Dope Body – Natural History

Dope Body

Natural History
Drag City
The term ‘punk’ is more loosely defined than ever. Once a defiant statement of rebellion, its label has been applied to some many undeserving things that the lines of what is punk and isn’t punk are more blurred than ever before. Evolution is a welcome thing but the watering down of punk’s description certainly hasn’t been. These days, unless you really sound and look the part and chime in with an acidic bark and a sheer defiance of authority, the next best attributable thing is probably to acts which exudes a hint of apathy and a smattering of could-care-less what you think attitude blended with a penchant for excess. That’s perhaps how I could at least best sum up Baltimore‘s Dope Body, a quartet whose ‘Natural History‘ is perhaps one of the finest dangerous, reckless and indeed careless statements of arguable punk today.

What is noticeable straight away is Dope Body likes to mix things up. ‘Shook’ opens this album and is effectively their arising from slumber, really coming across with a Melvins and assorted slow punk vibe. The following track ‘Road Dog’ is a more straightforward rocker, with a fantastic pre-chorus chant of ‘do what you wanna do/see what you wanna se/go where you wanna go‘ before launching into a more passionate refrain. It’s hard to pick out what I like most about the album, with the fantastic tinkling riff of ‘Twice the Life’, the slow, brooding intent of ‘Out of my Mind’, the easy riding wit of ‘High Way‘ with the line of ‘I’m not hopelessly looking/I’m not hopeless but I’m not looking!‘ all proving to be addictive highlights. If its any justice as well, ‘Weird Mirror’ will be one of the feelgood hits of the summer, even if it were only for its ‘woah-oh’s and careening pace.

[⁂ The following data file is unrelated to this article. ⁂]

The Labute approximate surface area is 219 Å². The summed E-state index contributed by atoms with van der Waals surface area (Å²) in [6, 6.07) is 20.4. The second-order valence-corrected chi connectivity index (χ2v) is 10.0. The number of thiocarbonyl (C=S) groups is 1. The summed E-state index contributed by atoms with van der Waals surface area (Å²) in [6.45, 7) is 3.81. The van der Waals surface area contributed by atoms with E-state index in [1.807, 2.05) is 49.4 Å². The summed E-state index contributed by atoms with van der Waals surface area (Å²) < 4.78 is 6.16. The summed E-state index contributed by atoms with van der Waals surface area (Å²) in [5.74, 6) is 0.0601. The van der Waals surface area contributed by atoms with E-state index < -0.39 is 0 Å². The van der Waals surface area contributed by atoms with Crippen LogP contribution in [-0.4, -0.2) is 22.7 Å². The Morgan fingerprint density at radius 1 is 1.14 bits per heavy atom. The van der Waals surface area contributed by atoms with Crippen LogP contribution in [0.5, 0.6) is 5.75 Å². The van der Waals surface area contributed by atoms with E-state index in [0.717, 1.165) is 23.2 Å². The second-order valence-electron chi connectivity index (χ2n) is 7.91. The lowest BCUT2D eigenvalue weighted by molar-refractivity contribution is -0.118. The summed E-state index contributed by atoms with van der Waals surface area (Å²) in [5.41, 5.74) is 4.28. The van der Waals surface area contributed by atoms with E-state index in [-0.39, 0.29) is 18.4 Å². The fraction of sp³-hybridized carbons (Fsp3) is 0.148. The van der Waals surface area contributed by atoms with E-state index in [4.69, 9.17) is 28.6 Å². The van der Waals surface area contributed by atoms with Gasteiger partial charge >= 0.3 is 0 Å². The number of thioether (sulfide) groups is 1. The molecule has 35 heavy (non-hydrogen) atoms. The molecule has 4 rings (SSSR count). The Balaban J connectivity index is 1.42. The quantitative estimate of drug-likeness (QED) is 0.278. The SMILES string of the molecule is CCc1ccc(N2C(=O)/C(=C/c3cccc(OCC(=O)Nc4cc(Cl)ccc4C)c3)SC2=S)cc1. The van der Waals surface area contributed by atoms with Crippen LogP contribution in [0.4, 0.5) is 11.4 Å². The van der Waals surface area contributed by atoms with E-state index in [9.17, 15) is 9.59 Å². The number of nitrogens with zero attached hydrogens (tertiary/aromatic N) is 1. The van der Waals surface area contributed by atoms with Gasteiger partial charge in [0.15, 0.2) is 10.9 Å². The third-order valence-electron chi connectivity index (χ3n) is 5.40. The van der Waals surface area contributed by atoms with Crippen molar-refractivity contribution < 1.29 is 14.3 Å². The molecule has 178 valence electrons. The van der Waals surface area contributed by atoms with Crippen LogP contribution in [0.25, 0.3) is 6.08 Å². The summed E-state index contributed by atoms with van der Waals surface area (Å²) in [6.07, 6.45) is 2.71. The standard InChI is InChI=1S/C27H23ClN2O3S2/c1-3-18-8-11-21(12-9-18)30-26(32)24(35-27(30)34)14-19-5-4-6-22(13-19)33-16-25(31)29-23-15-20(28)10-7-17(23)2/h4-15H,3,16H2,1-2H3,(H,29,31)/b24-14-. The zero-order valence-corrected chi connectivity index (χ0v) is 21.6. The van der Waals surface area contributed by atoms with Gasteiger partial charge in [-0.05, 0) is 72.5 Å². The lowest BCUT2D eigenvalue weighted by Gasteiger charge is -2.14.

I’ve been listening to this record a lot over the last week or so and that I’m still enjoying it and still not tired of it speaks a lot for its quality. This was my first exposure to Dope Body and the results could not have been more stunning. I’m aware their songs were much more punchy and brief in their early days but they’ve evolved into a howling vortex of jarring noise and punk rock energy. It might all be effects and technical wizardry, but guitarist Zachary Utz seems to be able to contort and conjour all manner of noises from his guitar – I could’ve sworn ‘Twice the Life’s twinkling riff was a steel drum at first. The heady brew of sonic sounds is complimented by vocalist Andrew Laumann’s assorted yelps, howls and reverberations and makes for perhaps one of the most exciting bands of our time. Its punk rock thrown in the blender with the Jesus Lizard, Lightning Bolt and other assorted supplements, as if to celebrate your stupor. At the same time, it’s perfectly accessible, losing none of its quality for it either.